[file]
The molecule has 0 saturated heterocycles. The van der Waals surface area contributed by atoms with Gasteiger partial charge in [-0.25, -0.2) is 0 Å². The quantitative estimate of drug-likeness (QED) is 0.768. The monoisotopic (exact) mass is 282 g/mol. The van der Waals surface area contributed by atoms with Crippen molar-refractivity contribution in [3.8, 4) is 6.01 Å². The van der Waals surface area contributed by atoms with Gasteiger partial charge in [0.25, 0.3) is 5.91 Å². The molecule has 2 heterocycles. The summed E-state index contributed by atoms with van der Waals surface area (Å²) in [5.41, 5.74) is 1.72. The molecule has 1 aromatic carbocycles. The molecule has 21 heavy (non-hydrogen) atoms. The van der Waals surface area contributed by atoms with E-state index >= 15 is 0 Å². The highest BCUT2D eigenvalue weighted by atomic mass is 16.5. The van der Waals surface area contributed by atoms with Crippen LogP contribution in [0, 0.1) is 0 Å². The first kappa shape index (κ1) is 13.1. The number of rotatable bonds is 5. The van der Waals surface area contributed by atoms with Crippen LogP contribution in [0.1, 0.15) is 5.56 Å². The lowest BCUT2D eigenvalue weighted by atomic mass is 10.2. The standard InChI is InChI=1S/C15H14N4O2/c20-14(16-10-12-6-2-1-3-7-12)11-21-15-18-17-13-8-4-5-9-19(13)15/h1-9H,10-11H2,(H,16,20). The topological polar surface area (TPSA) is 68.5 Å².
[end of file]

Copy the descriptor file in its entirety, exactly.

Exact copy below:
The molecule has 0 saturated heterocycles. The van der Waals surface area contributed by atoms with Gasteiger partial charge in [-0.25, -0.2) is 0 Å². The quantitative estimate of drug-likeness (QED) is 0.768. The monoisotopic (exact) mass is 282 g/mol. The van der Waals surface area contributed by atoms with Crippen molar-refractivity contribution in [3.8, 4) is 6.01 Å². The van der Waals surface area contributed by atoms with Gasteiger partial charge in [0.25, 0.3) is 5.91 Å². The molecule has 2 heterocycles. The summed E-state index contributed by atoms with van der Waals surface area (Å²) in [5.41, 5.74) is 1.72. The molecule has 1 aromatic carbocycles. The molecule has 21 heavy (non-hydrogen) atoms. The van der Waals surface area contributed by atoms with E-state index >= 15 is 0 Å². The highest BCUT2D eigenvalue weighted by atomic mass is 16.5. The van der Waals surface area contributed by atoms with Crippen LogP contribution in [0, 0.1) is 0 Å². The first kappa shape index (κ1) is 13.1. The number of rotatable bonds is 5. The van der Waals surface area contributed by atoms with Crippen LogP contribution in [0.1, 0.15) is 5.56 Å². The lowest BCUT2D eigenvalue weighted by atomic mass is 10.2. The standard InChI is InChI=1S/C15H14N4O2/c20-14(16-10-12-6-2-1-3-7-12)11-21-15-18-17-13-8-4-5-9-19(13)15/h1-9H,10-11H2,(H,16,20). The topological polar surface area (TPSA) is 68.5 Å².